As the amount of speech data available increases rapidly, so does the need for efficient search and understanding. Techniques such as Spoken Term Detection (STD), which focuses on finding instances of a particular spoken word or phrase in a corpus, try to address this problem by locating the query word with the desired meaning. However, STD may not provide the desired result, if the Automatic Speech Recognition (ASR) system in the STD pipeline has limited performance, or the meaning of the item retrieved is not the one intended. In this thesis, we propose different features that can improve the performance on search and understanding of noisy conversational speech.
First, we describe a Word Burst phenomenon which leverages the structural property of conversational speech. Word Burst refers to a phenomenon in conversational speech in which particular content words tend to occur in close proximity of each other as a byproduct of the topic under discussion. We design a decoder output rescoring algorithm according to Word Burst phenomenon to refine our recognition results for better STD performance. Our rescoring algorithm significantly reduced the false alarm that were produced by the STD system. We also leverage Word Burst as a feature for identifying recognition errors in conversational speech. Our experiments show that including Word Burst feature can provide significant improvement. With this feature, we demonstrate that higher level information, such as structural property can improve search and understanding without the need for language-specific resources or external knowledge.
Second, we identify the mismatch between different decoder output created by the same ASR system can be leveraged as a feature for better STD performance. After the decoding process of an ASR system, the result can be stored in the format of lattice or confusion networks. The lattice has richer historical information for each word, while the confusion network maintain a simple and more compact format. Each of this format contains unique information that is not presented in the other format. By combining the STD result generated from these two decoder output, we can achieve improvement on STD systems as well. This feature shows that unexplored information could be stored in different output generated by the identical ASR system.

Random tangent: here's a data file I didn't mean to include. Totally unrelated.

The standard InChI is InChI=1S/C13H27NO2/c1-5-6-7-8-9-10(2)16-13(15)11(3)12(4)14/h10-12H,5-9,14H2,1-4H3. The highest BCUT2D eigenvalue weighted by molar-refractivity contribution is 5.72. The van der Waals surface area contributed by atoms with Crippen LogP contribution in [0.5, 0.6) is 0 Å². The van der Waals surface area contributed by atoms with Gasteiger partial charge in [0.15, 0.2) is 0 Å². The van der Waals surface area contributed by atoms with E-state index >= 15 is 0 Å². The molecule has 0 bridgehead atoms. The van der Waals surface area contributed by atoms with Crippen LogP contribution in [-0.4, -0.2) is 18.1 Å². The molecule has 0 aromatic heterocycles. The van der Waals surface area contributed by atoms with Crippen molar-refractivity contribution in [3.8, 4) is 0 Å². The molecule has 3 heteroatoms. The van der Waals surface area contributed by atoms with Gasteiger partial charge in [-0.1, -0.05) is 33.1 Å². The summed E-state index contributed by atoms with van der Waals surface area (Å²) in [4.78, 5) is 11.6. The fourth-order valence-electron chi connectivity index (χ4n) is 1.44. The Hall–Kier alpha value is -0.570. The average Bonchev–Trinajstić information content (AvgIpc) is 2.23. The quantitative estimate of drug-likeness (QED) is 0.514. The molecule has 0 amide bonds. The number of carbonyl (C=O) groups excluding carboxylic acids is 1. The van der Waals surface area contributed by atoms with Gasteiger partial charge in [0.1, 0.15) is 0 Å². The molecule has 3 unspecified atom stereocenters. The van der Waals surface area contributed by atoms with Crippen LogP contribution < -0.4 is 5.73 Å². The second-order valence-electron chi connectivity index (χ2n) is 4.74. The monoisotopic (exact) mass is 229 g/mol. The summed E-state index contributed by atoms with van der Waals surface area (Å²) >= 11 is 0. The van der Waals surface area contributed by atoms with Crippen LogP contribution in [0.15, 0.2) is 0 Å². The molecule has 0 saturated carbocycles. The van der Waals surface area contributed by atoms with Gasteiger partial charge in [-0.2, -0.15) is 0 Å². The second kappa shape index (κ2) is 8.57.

Last but not least, we presented a feature based on distributed representations of spoken utterances. Distributed representations group similar words closer in a vector space according to its context. Every word that shows up in a regular context will be projected into the vector space closely to each other. As a feature space, we not only project the word in the space, but also project the utterances that contains multiple words into the space. We apply this feature to Spoken Word Sense Induction (SWSI) task, which differentiates target keyword instances by clustering according to context. We compare this approach with several existing approaches and shows that it achieves the best performance, regardless of the ASR quality.
Alexander Rudnicky (Chair)
Alan W Black
Alexander G Hauptmann
Gareth J.F. Jones (Dublin City University)